The Forest is different now. My Gran's cottage has gone. Mam Blain's cottage has gone. Pear Cottage has gone. And all those old characters who wandered the lanes and footpaths, old men who would walk on with no more than a nod and a grunt when, as kids, we had the Forest for our playground. They are all gone as well.
There are lots of new features. A Visitor Centre. (What on earth is one of those? we would have wondered all those years ago.) A camp site. A cafe in the booking hall of the little station. And Blakemere, the lake. None of them were there when we were kids. Neither were the adventure trail - Go Ape - high up in the trees or the carefully mapped out routes for bike riders together with all the visitors which they bring.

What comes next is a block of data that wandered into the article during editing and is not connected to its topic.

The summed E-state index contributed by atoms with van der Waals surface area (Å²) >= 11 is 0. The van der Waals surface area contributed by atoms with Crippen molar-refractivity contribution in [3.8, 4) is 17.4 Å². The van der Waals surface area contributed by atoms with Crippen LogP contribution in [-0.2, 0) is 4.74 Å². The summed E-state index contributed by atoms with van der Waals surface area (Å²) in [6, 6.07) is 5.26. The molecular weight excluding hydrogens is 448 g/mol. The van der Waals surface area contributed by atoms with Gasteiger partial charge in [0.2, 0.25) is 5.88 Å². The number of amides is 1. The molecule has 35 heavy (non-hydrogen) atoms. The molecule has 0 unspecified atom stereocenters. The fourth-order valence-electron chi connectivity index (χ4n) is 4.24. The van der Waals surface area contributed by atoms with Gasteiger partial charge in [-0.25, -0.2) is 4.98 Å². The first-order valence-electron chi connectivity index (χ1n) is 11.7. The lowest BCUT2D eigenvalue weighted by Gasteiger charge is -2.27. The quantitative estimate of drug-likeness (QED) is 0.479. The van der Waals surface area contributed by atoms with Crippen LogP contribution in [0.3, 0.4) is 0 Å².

I'm not grumping. Far from it. I love this place and I think it's great that so many people come here day after day, week after week. This is a living forest, well-loved by thousands of people and that's just how it should be.
Nobody except me, of course, ever meets Susan Ridley in the Forest, or Thos Povey, the white-haired old rogue in a Homburg hat and an old army greatcoat as he wanders the tracks with his donkey. But the Forest brings them to life for me with all the other characters of my novel. And I wonder, sometimes, who else among all those visitors come here to meet their own special creations.